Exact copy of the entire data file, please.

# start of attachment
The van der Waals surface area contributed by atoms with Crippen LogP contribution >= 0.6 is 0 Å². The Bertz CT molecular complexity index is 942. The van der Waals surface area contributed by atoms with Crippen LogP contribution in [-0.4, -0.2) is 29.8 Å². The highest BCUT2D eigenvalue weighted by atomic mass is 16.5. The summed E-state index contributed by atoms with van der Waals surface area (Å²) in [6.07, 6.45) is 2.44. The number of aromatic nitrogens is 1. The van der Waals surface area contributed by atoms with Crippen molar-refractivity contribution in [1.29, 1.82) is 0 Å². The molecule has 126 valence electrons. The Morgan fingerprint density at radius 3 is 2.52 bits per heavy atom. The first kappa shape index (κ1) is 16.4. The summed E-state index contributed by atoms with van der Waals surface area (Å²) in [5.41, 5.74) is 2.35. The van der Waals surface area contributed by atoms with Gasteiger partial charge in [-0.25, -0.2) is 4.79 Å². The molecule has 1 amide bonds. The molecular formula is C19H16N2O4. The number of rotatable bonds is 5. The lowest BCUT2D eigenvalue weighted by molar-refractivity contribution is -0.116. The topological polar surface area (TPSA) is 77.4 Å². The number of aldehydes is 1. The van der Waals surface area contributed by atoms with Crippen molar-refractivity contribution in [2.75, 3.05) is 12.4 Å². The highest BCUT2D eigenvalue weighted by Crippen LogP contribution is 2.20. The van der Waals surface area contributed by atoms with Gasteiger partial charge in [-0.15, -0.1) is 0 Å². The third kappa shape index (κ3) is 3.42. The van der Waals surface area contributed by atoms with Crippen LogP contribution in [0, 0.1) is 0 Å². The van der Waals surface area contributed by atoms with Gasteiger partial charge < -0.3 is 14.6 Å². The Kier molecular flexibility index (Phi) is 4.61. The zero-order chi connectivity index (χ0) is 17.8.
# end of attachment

The van der Waals surface area contributed by atoms with Crippen LogP contribution >= 0.6 is 0 Å². The Bertz CT molecular complexity index is 942. The van der Waals surface area contributed by atoms with Crippen LogP contribution in [-0.4, -0.2) is 29.8 Å². The highest BCUT2D eigenvalue weighted by atomic mass is 16.5. The summed E-state index contributed by atoms with van der Waals surface area (Å²) in [6.07, 6.45) is 2.44. The number of aromatic nitrogens is 1. The van der Waals surface area contributed by atoms with Crippen molar-refractivity contribution in [1.29, 1.82) is 0 Å². The molecule has 126 valence electrons. The Morgan fingerprint density at radius 3 is 2.52 bits per heavy atom. The first kappa shape index (κ1) is 16.4. The summed E-state index contributed by atoms with van der Waals surface area (Å²) in [5.41, 5.74) is 2.35. The van der Waals surface area contributed by atoms with Gasteiger partial charge in [-0.25, -0.2) is 4.79 Å². The molecule has 1 amide bonds. The molecular formula is C19H16N2O4. The number of rotatable bonds is 5. The lowest BCUT2D eigenvalue weighted by molar-refractivity contribution is -0.116. The topological polar surface area (TPSA) is 77.4 Å². The number of aldehydes is 1. The van der Waals surface area contributed by atoms with Crippen molar-refractivity contribution in [2.75, 3.05) is 12.4 Å². The highest BCUT2D eigenvalue weighted by Crippen LogP contribution is 2.20. The van der Waals surface area contributed by atoms with Gasteiger partial charge in [-0.15, -0.1) is 0 Å². The third kappa shape index (κ3) is 3.42. The van der Waals surface area contributed by atoms with Crippen LogP contribution in [0, 0.1) is 0 Å². The van der Waals surface area contributed by atoms with Gasteiger partial charge < -0.3 is 14.6 Å². The Kier molecular flexibility index (Phi) is 4.61. The zero-order chi connectivity index (χ0) is 17.8.